Arquivo para October 10th, 2015

Neutrino and future of the technology

10 Oct

The Nobel Prize in Physics 2015 went to two scientists, the Canadian Arthur McDonald,Neutrine the Observatory of Neutrinos Sudbury (Queen’s University) and the Japanese Takaaki Kajita, the Observatory SuperKamiokande (University of Tokyo) changes the physical longer as recently fixed by Higgs boson of the Standard Physics and can change the technology.

Neutrinos are known to two decades, and these particles however by the standard physics theory had mass in two independent experiments, the teams led by Kajita and McDonald showed that neutrinos can change identity, or “flavor”, as jargon of particle physics.

In other words, a type of neutrino can transform into others who were already known its three types: electron, muon and tau.But for this it is necessary that the particle has mass and called Standard Model of Particle Physics considered until then that the neutrino had no mass.Robert Garisto, the Physical Review Letters editor, explains “although each neutrino is produced with a specific flavor, its quantum state can develop into a combination of three flavors, with proportions ranging in time.

The probability of detection as a neutrino muon, for example, will depend on the muon component size in neutrino at the time of detection. The smaller the difference in mass between the flavors, the greater the period of oscillation, so that the oscillations may not occur if all the flavors were the same mass or no mass were not, since the effect depends only on the mass difference squared.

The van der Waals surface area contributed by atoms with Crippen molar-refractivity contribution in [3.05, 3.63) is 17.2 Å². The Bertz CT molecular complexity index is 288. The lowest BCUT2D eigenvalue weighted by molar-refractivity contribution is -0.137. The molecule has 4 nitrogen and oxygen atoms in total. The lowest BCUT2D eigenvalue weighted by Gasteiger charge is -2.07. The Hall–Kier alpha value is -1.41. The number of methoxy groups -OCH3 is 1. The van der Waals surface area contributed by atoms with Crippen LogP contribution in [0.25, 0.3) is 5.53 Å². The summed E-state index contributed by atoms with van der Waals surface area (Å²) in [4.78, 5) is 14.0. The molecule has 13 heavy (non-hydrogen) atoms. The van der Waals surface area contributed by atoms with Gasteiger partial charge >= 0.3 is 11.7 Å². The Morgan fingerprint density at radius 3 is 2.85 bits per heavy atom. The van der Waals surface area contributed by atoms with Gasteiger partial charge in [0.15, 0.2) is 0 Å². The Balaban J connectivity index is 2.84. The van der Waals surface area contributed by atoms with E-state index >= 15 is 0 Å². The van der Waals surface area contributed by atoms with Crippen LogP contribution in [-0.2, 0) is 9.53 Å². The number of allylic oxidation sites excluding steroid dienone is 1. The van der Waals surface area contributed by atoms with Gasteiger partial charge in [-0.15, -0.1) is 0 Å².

The period of oscillation also increases with the neutrino energy. “The consequences are enormous because in addition to the photo and dark matter which little is known, the neutrino is one of the most abundant materials on the planet.In 1928 the British physicist Paul Dirac developed an equation that should work with a particle with mass, but in 1929 the German mathematician Hermann Weyl found another solution to the Dirac equation for a massless particle.

This point was called “points of Weyl” in the 50 Ling Lu and his colleagues have identified this point in a material called crystal double-giroide photonic and a team of Princeton researchers found fermions Weyl within a metal crystal arsenide tantalum.A nanometer scale (see photo), based on these two materials can ignite a revolution of physics of materials, photonics and especially in quantum computing.